Important

You are browsing the upcoming documentation for version 5.1 of OroCommerce, OroCRM and OroPlatform, which is scheduled to be released on March 2023. Read version 5.0 (the latest LTS version) of the Oro documentation to get up-to-date information.

See our Release Process documentation for more information on the currently supported and upcoming releases.

Email Templates

Any bundle can define its templates using Data Fixtures. To achieve this, add a fixture in the SomeBundle\Migrations\Data\ORM folder that extends the Oro\Bundle\EmailBundle\Migrations\Data\ORM\AbstractEmailFixture abstract class and implements the only method - getEmailsDir:

class DataFixtureName extends AbstractEmailFixture
{
    /**
     * Return path to email templates
     *
     * @return string
     */
    public function getEmailsDir()
    {
        return __DIR__ . DIRECTORY_SEPARATOR . '../data/emails';
    }
}

Place email templates in that defined folder with any file name.

Email Format

You can define email format based on file name, e.g.:

  • html format: update_user.html.twig, some_name.html
  • txt format: some_name.txt.twig, some_name.txt
  • default format - html, if file extension can’t be recognized as html or txt

Email Parameters

Each template must define these params:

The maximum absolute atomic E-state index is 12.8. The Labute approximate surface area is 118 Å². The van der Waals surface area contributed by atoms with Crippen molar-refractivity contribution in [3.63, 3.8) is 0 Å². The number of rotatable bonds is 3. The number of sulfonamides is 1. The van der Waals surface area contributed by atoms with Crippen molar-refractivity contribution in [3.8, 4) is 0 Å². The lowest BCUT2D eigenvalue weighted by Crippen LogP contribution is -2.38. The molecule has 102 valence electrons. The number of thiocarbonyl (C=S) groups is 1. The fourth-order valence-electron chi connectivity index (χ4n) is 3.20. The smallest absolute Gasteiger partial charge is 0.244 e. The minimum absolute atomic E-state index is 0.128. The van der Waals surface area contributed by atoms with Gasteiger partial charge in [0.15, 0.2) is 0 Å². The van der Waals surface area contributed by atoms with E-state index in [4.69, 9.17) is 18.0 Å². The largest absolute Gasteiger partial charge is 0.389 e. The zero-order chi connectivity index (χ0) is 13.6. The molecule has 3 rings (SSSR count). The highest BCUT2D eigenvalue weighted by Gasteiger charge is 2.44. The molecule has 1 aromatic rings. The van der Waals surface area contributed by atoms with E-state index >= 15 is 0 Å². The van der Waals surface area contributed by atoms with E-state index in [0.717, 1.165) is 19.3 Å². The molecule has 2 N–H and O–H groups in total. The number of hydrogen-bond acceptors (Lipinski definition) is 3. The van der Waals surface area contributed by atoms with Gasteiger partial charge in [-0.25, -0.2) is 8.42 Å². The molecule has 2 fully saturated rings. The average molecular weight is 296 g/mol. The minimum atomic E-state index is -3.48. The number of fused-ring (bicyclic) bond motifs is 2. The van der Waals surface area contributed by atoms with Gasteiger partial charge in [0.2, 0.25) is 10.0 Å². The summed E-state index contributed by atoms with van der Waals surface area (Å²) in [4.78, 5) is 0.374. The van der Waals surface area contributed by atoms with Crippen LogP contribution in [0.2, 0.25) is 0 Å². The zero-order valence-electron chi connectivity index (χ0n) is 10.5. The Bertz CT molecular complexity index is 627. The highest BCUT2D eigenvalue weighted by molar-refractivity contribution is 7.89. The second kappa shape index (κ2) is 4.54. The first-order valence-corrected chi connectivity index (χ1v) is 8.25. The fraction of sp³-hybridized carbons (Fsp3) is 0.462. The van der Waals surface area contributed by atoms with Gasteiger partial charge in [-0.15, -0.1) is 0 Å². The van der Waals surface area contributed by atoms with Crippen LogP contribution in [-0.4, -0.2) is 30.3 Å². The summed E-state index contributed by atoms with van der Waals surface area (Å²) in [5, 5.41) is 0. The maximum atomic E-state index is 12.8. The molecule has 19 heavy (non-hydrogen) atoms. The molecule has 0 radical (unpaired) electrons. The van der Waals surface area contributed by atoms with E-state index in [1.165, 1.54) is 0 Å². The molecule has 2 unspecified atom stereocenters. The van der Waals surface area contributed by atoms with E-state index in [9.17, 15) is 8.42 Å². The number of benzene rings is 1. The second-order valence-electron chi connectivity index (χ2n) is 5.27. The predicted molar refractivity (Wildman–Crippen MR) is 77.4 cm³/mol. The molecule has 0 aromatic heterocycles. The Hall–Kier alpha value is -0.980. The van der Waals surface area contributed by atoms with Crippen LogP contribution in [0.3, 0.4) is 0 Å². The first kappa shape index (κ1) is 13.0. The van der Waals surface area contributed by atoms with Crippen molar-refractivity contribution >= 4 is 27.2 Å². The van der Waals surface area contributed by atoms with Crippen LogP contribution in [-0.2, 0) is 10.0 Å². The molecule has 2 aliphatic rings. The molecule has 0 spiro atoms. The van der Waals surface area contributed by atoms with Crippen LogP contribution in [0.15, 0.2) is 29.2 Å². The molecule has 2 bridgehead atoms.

• entityName - each template knows how to display some entity
  • subject - email subject

Optional parameter:

  • name - template name; the template file name without extension is used if this parameter is not specified
  • isSystem - 1 or 0, default - false (0)
  • isEditable - 1 or 0, default - false (0); make sense only if isSystem = 1 and allow to edit content of system templates

Params defined with syntax at the top of the template.

@entityName = Oro\Bundle\UserBundle\Entity\User
@subject = Subject {{ entity.username }}
@isSystem = 1

Available Variables in Email Templates

For security reasons, the Sandbox mode is enabled for Email templates for the Twig Templating Engine.

It means that only a limited set of variables is allowed in email templates:

  • the set of system variables and
  • the set of entity variables (entity object of the entityName class with all its fields if the entity is set for template).

The list of these variables is provided on the Email Template edit page of the admin UI (on the System > Emails > Templates menu item).

Also, additional Twig functions, filters, and tags are registered and allowed to be used in Email Templates. You can find the complete list of these functions, filters, and tags by searching classes inherited from AbstractTwigSandboxConfigurationPass. You can also check out the topic on Email.

Extend Available Data in Email Templates

To extend the available data (variables) in email templates, you can create your own variable provider and processor. The variable provider must implement EntityVariablesProviderInterface and be registered in the DI container with the oro_email.emailtemplate.variable_provider tag. The variable processor must implement VariableProcessorInterface and be registered in the DI container with the oro_email.emailtemplate.variable_processor tag.

An example: